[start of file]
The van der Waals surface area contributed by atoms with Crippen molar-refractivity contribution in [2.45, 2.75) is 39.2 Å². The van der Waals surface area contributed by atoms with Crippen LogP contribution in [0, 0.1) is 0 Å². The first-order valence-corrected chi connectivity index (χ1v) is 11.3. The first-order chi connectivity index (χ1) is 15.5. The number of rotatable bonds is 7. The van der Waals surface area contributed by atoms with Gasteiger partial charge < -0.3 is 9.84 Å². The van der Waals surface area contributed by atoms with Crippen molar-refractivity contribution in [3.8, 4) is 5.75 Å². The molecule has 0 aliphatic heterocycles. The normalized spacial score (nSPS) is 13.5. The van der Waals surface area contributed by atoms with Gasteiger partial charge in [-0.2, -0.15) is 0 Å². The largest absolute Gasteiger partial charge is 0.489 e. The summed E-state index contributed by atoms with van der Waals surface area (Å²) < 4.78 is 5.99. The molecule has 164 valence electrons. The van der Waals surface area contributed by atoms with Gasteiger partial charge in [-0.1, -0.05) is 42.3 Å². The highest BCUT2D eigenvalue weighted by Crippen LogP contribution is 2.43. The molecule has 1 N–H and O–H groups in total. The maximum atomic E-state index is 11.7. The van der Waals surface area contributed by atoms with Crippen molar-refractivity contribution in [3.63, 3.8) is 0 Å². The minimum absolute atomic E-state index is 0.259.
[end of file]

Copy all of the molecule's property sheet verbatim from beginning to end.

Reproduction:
The van der Waals surface area contributed by atoms with Crippen molar-refractivity contribution in [2.45, 2.75) is 39.2 Å². The van der Waals surface area contributed by atoms with Crippen LogP contribution in [0, 0.1) is 0 Å². The first-order valence-corrected chi connectivity index (χ1v) is 11.3. The first-order chi connectivity index (χ1) is 15.5. The number of rotatable bonds is 7. The van der Waals surface area contributed by atoms with Gasteiger partial charge < -0.3 is 9.84 Å². The van der Waals surface area contributed by atoms with Crippen molar-refractivity contribution in [3.8, 4) is 5.75 Å². The molecule has 0 aliphatic heterocycles. The normalized spacial score (nSPS) is 13.5. The van der Waals surface area contributed by atoms with Gasteiger partial charge in [-0.2, -0.15) is 0 Å². The largest absolute Gasteiger partial charge is 0.489 e. The summed E-state index contributed by atoms with van der Waals surface area (Å²) < 4.78 is 5.99. The molecule has 164 valence electrons. The van der Waals surface area contributed by atoms with Gasteiger partial charge in [-0.1, -0.05) is 42.3 Å². The highest BCUT2D eigenvalue weighted by Crippen LogP contribution is 2.43. The molecule has 1 N–H and O–H groups in total. The maximum atomic E-state index is 11.7. The van der Waals surface area contributed by atoms with Crippen molar-refractivity contribution in [3.63, 3.8) is 0 Å². The minimum absolute atomic E-state index is 0.259.